Comment: We’ll be digging up landfills within a decade

The earth has finite resources, and at some point, society will run low or even run out entirely of certain resources that it currently takes for granted. When that happens, materials discarded into landfills as waste are set to become a valuable commodity. That’s why the waste industry should be talking more about landfill mining, says Chris Williams, founder and CEO of ISB Global, a UK-based software and solutions provider for the global waste management and recycling sector. His views are presented here in an article authored by the firm.

“For too long, businesses and governments have acted as if the earth’s supply of certain material resources is inexhaustible,” said Williams. “We’ve chosen to bury these valuable materials in landfills when we think we’ve finished with them. But the world is about to realise we need those materials sooner than we think.

“Over the last few years, significant effort has gone in to reducing the amount of waste that ends up in landfills. We are making progress: in the UK in 2010, we sent 12.9 million tonnes of municipal waste to landfill. By 2020, that amount had fallen to 6.1 million tonnes.

“But not every country is reducing its landfill impact. In countries where the population is rising, economic development is taking place, and where knowledge and awareness of environmental issues are limited, landfill sites are growing, not shrinking.

“Landfill mining involves sifting through and extracting useful and valuable materials from landfills – such as glass, particular metals, plastics, textiles, brick, stone and cement – to be reused, recycled, refined and resold,” explained Williams. “It puts more ‘existing’ material back into the economy and creates valuable secondary markets while reducing the amount of dormant waste at landfill sites.”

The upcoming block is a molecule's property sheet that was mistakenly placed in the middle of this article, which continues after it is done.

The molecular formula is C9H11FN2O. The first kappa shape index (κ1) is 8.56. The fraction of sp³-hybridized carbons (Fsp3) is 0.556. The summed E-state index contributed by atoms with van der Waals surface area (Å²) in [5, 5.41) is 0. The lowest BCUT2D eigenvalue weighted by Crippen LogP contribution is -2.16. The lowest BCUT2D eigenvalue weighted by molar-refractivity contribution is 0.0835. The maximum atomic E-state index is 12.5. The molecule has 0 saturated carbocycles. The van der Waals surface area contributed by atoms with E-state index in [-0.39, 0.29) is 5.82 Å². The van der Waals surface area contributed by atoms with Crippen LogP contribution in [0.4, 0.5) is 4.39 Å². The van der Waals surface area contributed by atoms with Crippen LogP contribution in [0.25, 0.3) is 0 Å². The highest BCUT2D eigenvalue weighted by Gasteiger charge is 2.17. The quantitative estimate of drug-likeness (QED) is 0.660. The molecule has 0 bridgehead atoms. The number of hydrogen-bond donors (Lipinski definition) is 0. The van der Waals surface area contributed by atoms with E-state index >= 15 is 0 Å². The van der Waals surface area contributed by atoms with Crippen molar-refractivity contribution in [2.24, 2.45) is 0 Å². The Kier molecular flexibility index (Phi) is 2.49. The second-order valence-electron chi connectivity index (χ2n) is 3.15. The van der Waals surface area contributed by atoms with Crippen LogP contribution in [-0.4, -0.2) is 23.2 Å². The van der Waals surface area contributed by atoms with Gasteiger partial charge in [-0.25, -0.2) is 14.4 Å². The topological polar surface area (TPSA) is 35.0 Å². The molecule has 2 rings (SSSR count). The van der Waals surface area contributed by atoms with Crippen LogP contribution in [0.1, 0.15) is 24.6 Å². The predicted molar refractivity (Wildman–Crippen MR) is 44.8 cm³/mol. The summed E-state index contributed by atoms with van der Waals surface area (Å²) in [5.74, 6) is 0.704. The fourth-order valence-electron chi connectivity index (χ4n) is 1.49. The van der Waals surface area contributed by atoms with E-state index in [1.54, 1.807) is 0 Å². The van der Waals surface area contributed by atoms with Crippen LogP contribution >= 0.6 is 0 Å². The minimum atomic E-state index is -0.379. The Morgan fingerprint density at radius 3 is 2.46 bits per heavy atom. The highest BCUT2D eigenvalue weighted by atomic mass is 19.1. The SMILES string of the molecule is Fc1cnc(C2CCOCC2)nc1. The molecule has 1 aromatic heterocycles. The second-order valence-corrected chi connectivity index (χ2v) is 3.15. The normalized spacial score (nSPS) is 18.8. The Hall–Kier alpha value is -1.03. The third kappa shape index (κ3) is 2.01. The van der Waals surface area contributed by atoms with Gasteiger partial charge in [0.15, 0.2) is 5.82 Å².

But currently the main challenge for waste management companies considering landfill mining is to do it safely, efficiently and profitably. Many landfill sites are built with environmental safeguards in place. However, other sites don’t have these safety measures and contain a range of hazards, which if disturbed, affect people and communities living and working nearby by contaminating water supplies, releasing greenhouse gases into the atmosphere, and damaging soil.

“We’re going to need to return to our landfills and explore how to recover the valuable materials deposited in them – the challenge is, how to do so safely,” said Williams. “Over the next 10-20 years, expect to see an increase in businesses – including those already operating in the waste and recycling management space – set up safe, approved mining operations that become new income streams while also helping to drive a more circular economy.

“If we are to work with the planet rather than against it, we need to transition to a circular economy. Use recycled or pre-used materials instead of extracting or manufacturing entirely new ‘virgin’ materials from scratch is a central tenet of this transition,” he added.

“Done properly, landfill mining is a chance to create new jobs, reuse more materials, reduce landfill impact and work towards a more sustainable world. It’s already happening in different countries around the world. It’s only going to become more commonplace as business and industry looks for ways to move away from their dependence on the earth’s finite and increasingly depleted resources.”